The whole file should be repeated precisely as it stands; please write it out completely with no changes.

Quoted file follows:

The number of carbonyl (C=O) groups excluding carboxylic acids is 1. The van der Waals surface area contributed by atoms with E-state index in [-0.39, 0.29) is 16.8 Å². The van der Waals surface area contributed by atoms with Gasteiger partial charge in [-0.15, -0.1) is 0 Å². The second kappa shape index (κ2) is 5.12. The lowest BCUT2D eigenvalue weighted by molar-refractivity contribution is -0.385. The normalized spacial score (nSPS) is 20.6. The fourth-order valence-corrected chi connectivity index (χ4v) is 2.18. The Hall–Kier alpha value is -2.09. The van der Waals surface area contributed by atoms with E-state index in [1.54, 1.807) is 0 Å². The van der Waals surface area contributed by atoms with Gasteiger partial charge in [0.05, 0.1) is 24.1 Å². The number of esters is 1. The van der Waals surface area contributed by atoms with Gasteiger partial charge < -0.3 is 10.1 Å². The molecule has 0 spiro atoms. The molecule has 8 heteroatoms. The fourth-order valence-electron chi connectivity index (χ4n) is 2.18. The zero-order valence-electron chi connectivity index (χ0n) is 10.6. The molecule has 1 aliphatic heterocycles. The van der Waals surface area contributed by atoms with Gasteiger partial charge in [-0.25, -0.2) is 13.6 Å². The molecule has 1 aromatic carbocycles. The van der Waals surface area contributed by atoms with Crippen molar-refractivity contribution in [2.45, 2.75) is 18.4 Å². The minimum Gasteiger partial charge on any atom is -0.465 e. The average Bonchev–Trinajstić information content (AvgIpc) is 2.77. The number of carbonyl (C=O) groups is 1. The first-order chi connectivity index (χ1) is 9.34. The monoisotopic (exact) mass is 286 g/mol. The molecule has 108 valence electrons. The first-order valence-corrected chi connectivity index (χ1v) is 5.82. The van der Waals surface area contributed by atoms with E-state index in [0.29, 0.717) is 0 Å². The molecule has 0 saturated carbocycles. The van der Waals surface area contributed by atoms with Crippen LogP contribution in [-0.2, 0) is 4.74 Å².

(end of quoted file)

The number of carbonyl (C=O) groups excluding carboxylic acids is 1. The van der Waals surface area contributed by atoms with E-state index in [-0.39, 0.29) is 16.8 Å². The van der Waals surface area contributed by atoms with Gasteiger partial charge in [-0.15, -0.1) is 0 Å². The second kappa shape index (κ2) is 5.12. The lowest BCUT2D eigenvalue weighted by molar-refractivity contribution is -0.385. The normalized spacial score (nSPS) is 20.6. The fourth-order valence-corrected chi connectivity index (χ4v) is 2.18. The Hall–Kier alpha value is -2.09. The van der Waals surface area contributed by atoms with E-state index in [1.54, 1.807) is 0 Å². The van der Waals surface area contributed by atoms with Gasteiger partial charge in [0.05, 0.1) is 24.1 Å². The number of esters is 1. The van der Waals surface area contributed by atoms with Gasteiger partial charge < -0.3 is 10.1 Å². The molecule has 0 spiro atoms. The molecule has 8 heteroatoms. The fourth-order valence-electron chi connectivity index (χ4n) is 2.18. The zero-order valence-electron chi connectivity index (χ0n) is 10.6. The molecule has 1 aliphatic heterocycles. The van der Waals surface area contributed by atoms with Gasteiger partial charge in [-0.25, -0.2) is 13.6 Å². The molecule has 1 aromatic carbocycles. The van der Waals surface area contributed by atoms with Crippen molar-refractivity contribution in [2.45, 2.75) is 18.4 Å². The minimum Gasteiger partial charge on any atom is -0.465 e. The average Bonchev–Trinajstić information content (AvgIpc) is 2.77. The number of carbonyl (C=O) groups is 1. The first-order chi connectivity index (χ1) is 9.34. The monoisotopic (exact) mass is 286 g/mol. The molecule has 108 valence electrons. The first-order valence-corrected chi connectivity index (χ1v) is 5.82. The van der Waals surface area contributed by atoms with E-state index in [0.29, 0.717) is 0 Å². The molecule has 0 saturated carbocycles. The van der Waals surface area contributed by atoms with Crippen LogP contribution in [-0.2, 0) is 4.74 Å².